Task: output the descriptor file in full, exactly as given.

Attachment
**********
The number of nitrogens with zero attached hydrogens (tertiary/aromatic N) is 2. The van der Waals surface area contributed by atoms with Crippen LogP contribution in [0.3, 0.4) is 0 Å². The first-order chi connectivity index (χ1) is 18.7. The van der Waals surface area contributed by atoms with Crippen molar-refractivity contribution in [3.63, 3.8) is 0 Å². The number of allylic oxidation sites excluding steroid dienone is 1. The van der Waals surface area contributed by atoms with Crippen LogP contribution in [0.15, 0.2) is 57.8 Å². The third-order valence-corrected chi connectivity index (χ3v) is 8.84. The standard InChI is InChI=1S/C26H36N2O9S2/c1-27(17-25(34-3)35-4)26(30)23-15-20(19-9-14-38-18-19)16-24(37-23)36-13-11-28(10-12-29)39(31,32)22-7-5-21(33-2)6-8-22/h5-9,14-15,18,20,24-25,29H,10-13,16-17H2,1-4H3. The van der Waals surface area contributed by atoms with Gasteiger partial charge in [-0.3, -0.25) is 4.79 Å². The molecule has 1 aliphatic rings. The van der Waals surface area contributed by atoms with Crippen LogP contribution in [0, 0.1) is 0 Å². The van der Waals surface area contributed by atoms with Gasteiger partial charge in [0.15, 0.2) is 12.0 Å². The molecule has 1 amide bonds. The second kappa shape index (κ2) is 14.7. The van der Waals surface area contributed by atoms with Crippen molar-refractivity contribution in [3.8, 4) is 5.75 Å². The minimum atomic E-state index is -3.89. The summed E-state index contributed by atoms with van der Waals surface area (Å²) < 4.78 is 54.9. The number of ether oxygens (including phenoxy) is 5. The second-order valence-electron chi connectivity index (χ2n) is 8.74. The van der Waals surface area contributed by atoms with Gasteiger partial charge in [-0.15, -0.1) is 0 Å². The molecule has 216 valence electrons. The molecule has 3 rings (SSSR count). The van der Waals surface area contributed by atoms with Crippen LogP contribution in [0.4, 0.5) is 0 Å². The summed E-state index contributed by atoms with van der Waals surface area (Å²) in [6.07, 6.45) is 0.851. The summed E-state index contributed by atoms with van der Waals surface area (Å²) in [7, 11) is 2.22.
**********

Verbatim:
The number of nitrogens with zero attached hydrogens (tertiary/aromatic N) is 2. The van der Waals surface area contributed by atoms with Crippen LogP contribution in [0.3, 0.4) is 0 Å². The first-order chi connectivity index (χ1) is 18.7. The van der Waals surface area contributed by atoms with Crippen molar-refractivity contribution in [3.63, 3.8) is 0 Å². The number of allylic oxidation sites excluding steroid dienone is 1. The van der Waals surface area contributed by atoms with Crippen LogP contribution in [0.15, 0.2) is 57.8 Å². The third-order valence-corrected chi connectivity index (χ3v) is 8.84. The standard InChI is InChI=1S/C26H36N2O9S2/c1-27(17-25(34-3)35-4)26(30)23-15-20(19-9-14-38-18-19)16-24(37-23)36-13-11-28(10-12-29)39(31,32)22-7-5-21(33-2)6-8-22/h5-9,14-15,18,20,24-25,29H,10-13,16-17H2,1-4H3. The van der Waals surface area contributed by atoms with Gasteiger partial charge in [-0.3, -0.25) is 4.79 Å². The molecule has 1 aliphatic rings. The van der Waals surface area contributed by atoms with Crippen LogP contribution in [0, 0.1) is 0 Å². The van der Waals surface area contributed by atoms with Gasteiger partial charge in [0.15, 0.2) is 12.0 Å². The molecule has 1 amide bonds. The second kappa shape index (κ2) is 14.7. The van der Waals surface area contributed by atoms with Crippen molar-refractivity contribution in [3.8, 4) is 5.75 Å². The minimum atomic E-state index is -3.89. The summed E-state index contributed by atoms with van der Waals surface area (Å²) < 4.78 is 54.9. The number of ether oxygens (including phenoxy) is 5. The second-order valence-electron chi connectivity index (χ2n) is 8.74. The van der Waals surface area contributed by atoms with Gasteiger partial charge in [-0.15, -0.1) is 0 Å². The molecule has 216 valence electrons. The molecule has 3 rings (SSSR count). The van der Waals surface area contributed by atoms with Crippen LogP contribution in [0.4, 0.5) is 0 Å². The summed E-state index contributed by atoms with van der Waals surface area (Å²) in [6.07, 6.45) is 0.851. The summed E-state index contributed by atoms with van der Waals surface area (Å²) in [7, 11) is 2.22.